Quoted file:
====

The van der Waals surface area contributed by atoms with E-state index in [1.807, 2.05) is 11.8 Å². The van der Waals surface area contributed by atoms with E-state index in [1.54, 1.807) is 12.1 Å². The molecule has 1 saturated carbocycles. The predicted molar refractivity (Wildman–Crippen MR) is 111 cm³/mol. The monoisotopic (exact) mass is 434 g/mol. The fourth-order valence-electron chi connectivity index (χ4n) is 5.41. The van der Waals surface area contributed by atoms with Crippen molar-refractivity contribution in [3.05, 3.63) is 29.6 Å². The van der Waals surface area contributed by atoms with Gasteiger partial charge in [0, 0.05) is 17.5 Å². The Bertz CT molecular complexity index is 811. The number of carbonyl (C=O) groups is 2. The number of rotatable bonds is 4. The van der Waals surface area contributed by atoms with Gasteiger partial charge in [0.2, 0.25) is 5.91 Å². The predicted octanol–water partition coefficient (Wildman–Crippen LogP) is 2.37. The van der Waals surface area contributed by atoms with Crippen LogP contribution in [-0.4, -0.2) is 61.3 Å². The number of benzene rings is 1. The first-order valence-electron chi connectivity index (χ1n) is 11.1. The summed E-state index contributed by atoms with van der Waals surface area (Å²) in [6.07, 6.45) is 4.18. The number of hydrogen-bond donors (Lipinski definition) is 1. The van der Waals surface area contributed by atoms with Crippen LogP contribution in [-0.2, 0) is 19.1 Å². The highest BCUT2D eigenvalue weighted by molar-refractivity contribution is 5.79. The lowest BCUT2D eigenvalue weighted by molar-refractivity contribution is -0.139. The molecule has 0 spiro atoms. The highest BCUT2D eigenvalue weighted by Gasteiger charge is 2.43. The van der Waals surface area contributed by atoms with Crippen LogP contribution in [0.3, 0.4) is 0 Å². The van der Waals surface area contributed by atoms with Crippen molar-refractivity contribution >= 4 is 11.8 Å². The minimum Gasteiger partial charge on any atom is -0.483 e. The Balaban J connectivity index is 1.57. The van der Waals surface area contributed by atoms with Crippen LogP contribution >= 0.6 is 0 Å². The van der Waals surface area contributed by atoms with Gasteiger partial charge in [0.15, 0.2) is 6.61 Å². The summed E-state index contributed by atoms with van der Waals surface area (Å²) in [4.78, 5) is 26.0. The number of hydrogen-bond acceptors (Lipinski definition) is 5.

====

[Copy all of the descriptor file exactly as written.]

The van der Waals surface area contributed by atoms with E-state index in [1.807, 2.05) is 11.8 Å². The van der Waals surface area contributed by atoms with E-state index in [1.54, 1.807) is 12.1 Å². The molecule has 1 saturated carbocycles. The predicted molar refractivity (Wildman–Crippen MR) is 111 cm³/mol. The monoisotopic (exact) mass is 434 g/mol. The fourth-order valence-electron chi connectivity index (χ4n) is 5.41. The van der Waals surface area contributed by atoms with Crippen molar-refractivity contribution in [3.05, 3.63) is 29.6 Å². The van der Waals surface area contributed by atoms with Gasteiger partial charge in [0, 0.05) is 17.5 Å². The Bertz CT molecular complexity index is 811. The number of carbonyl (C=O) groups is 2. The number of rotatable bonds is 4. The van der Waals surface area contributed by atoms with Gasteiger partial charge in [0.2, 0.25) is 5.91 Å². The predicted octanol–water partition coefficient (Wildman–Crippen LogP) is 2.37. The van der Waals surface area contributed by atoms with Crippen LogP contribution in [-0.4, -0.2) is 61.3 Å². The number of benzene rings is 1. The first-order valence-electron chi connectivity index (χ1n) is 11.1. The summed E-state index contributed by atoms with van der Waals surface area (Å²) in [6.07, 6.45) is 4.18. The number of hydrogen-bond donors (Lipinski definition) is 1. The van der Waals surface area contributed by atoms with Crippen LogP contribution in [-0.2, 0) is 19.1 Å². The highest BCUT2D eigenvalue weighted by molar-refractivity contribution is 5.79. The lowest BCUT2D eigenvalue weighted by molar-refractivity contribution is -0.139. The molecule has 0 spiro atoms. The highest BCUT2D eigenvalue weighted by Gasteiger charge is 2.43. The van der Waals surface area contributed by atoms with Crippen LogP contribution in [0.3, 0.4) is 0 Å². The van der Waals surface area contributed by atoms with Crippen molar-refractivity contribution >= 4 is 11.8 Å². The minimum Gasteiger partial charge on any atom is -0.483 e. The Balaban J connectivity index is 1.57. The van der Waals surface area contributed by atoms with Crippen LogP contribution >= 0.6 is 0 Å². The van der Waals surface area contributed by atoms with Gasteiger partial charge in [0.15, 0.2) is 6.61 Å². The summed E-state index contributed by atoms with van der Waals surface area (Å²) in [4.78, 5) is 26.0. The number of hydrogen-bond acceptors (Lipinski definition) is 5.